The Albemarle Chorale, a continuing education class of College of The Albemarle, will present two spring concerts entitled “The Mass: From Cathedral to Concert Hall.”
The first will be held April 27 at Edenton United Methodist Church and the second will be at First United Methodist Church in Elizabeth City on May 4. Both are at 4 p.m.
Admission is free for both concerts, but donations are appreciated. For more information call 426-5022.
According to Lynwood Winslow, the Chorale director, the mass has evolved for a variety of reasons. “Early composers started with a chant. But as music developed, they wanted to use new abilities and styles.
These changes would be introduced and used until a pope or an archbishop would say, ‘This is too secular-sounding, or it’s taking up too much time.”
Some new styles were banned from liturgical settings. This is because new styles take time to be accepted. Often what was rejected earlier will be accepted later.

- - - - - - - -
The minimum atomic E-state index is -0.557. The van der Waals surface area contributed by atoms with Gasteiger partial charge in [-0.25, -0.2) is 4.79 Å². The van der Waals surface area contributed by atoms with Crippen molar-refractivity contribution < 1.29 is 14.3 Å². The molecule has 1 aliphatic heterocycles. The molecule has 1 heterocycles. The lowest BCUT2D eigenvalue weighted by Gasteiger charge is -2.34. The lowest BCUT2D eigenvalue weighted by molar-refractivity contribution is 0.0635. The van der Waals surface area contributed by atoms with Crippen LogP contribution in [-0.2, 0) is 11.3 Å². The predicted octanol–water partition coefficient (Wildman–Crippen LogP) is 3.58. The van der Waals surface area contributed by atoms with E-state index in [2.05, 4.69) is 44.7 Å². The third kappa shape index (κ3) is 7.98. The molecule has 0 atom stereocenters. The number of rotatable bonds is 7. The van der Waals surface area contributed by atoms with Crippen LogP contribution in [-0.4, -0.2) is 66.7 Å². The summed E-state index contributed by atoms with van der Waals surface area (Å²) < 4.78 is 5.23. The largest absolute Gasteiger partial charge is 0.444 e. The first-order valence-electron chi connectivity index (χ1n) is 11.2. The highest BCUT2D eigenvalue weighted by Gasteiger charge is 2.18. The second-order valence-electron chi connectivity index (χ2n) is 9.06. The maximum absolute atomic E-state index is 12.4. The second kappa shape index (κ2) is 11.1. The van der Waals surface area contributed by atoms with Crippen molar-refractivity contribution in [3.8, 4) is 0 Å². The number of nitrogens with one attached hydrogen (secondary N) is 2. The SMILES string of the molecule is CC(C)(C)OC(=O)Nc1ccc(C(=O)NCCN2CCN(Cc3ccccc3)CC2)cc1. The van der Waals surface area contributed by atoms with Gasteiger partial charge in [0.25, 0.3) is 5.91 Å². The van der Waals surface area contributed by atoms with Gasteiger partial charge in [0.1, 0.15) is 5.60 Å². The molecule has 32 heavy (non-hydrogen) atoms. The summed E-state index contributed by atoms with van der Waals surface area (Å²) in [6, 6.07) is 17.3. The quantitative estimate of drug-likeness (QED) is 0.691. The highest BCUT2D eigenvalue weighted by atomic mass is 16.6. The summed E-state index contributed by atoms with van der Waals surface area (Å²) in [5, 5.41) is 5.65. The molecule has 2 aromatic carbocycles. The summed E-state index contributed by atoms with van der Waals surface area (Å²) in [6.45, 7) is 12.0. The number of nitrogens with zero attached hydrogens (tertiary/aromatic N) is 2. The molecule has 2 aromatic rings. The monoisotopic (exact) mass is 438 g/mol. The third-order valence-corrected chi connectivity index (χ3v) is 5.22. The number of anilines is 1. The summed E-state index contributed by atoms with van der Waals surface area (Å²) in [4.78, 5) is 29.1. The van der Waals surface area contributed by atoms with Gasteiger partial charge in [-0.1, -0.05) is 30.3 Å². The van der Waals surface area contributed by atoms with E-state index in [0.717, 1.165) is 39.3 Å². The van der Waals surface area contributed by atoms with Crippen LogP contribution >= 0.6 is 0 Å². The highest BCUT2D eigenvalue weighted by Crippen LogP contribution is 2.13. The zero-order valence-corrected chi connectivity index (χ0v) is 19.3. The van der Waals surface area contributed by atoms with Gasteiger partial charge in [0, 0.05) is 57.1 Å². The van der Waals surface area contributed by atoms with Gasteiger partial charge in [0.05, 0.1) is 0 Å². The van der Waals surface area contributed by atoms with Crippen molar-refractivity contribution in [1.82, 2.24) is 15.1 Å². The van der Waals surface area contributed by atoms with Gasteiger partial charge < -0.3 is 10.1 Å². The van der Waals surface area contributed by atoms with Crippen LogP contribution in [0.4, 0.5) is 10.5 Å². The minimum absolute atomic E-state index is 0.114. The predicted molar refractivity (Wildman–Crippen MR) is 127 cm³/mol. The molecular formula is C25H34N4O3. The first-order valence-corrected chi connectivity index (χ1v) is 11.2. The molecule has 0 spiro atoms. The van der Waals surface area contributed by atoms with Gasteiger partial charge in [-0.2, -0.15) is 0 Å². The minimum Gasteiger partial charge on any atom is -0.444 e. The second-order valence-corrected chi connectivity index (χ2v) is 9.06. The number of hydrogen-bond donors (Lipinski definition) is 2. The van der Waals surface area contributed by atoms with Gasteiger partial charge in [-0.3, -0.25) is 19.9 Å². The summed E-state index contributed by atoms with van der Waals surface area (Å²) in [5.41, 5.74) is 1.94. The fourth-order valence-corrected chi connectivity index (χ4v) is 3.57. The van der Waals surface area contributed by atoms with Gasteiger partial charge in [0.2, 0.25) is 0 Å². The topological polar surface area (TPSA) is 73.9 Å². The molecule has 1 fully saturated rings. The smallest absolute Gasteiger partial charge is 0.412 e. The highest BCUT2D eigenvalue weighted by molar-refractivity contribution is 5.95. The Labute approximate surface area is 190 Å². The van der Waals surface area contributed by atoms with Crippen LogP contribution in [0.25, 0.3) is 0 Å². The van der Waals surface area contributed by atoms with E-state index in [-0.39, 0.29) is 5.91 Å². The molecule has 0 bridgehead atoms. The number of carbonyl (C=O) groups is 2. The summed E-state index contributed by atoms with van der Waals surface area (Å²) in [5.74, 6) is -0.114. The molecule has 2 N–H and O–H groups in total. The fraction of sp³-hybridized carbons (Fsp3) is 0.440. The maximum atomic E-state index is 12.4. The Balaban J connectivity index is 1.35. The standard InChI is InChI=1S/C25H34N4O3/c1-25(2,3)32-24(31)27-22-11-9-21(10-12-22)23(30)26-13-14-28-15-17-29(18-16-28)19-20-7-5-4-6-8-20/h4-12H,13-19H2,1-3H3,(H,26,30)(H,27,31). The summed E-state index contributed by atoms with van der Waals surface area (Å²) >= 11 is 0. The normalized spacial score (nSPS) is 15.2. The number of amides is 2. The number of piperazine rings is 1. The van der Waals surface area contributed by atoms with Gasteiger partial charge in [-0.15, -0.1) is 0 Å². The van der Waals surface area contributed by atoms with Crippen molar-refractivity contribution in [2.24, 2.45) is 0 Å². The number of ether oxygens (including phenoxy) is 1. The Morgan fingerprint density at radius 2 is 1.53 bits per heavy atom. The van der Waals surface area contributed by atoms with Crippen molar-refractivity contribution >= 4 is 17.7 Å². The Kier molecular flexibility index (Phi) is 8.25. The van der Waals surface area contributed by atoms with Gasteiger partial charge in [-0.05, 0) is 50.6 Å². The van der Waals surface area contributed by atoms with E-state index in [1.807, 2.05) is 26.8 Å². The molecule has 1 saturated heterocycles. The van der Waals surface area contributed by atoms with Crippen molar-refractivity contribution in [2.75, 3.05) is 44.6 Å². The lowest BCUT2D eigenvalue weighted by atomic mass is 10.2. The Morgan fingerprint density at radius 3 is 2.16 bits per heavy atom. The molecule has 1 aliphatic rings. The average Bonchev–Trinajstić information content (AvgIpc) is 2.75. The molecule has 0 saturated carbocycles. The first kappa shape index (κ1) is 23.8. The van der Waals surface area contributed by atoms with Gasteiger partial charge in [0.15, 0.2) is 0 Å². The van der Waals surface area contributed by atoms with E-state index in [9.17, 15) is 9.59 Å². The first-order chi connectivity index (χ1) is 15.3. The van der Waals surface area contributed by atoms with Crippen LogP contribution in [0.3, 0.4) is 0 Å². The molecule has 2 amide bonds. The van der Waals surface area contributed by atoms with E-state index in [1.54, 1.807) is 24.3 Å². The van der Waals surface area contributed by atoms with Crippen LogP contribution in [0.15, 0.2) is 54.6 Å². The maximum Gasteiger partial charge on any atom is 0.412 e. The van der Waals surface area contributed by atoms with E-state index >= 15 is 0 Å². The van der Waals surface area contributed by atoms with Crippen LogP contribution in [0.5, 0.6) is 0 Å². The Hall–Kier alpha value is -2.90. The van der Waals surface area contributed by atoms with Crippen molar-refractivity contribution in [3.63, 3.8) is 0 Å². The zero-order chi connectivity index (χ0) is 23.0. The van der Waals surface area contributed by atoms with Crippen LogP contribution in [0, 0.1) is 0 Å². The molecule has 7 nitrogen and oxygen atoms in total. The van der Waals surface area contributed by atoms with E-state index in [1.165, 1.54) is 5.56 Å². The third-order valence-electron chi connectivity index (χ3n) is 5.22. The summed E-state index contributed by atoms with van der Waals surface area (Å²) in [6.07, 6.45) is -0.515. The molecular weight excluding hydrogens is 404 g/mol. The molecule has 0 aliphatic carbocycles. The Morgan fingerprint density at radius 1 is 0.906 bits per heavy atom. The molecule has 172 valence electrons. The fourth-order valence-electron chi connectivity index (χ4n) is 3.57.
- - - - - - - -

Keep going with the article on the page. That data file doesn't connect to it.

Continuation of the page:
“This lag time is becoming less today because of technology and advances in it.”
Masses are now also composed to commemorate events such “Kyrie from Memorial” by Rene Clausen. This mass was composed as a response to the 9-11 tragedy. It combines the traditional Greek words with both English and Hebrew texts. Another mass, “Missa Brevis” by Zoltan Kodaly, was written to express the turmoil and emotional suffering of WWII as well as the hope for a much better future at the end of it all. This selection has strange harmonies and melodic lines according to Winslow. “It’s different than works from the 18th and 19th Centuries. And yet it has wonderful moments of building tension which resolve into a beautiful melody or a beautiful chord.”
Those selections plus more traditional ones by Mendelssohn, Mozart, and Brahms will round out the concert. All together they will show, according to Winslow, that the “mass has meaning that can transfer into other settings … touch someone … be meaningful in a different way. It is just beautiful music.”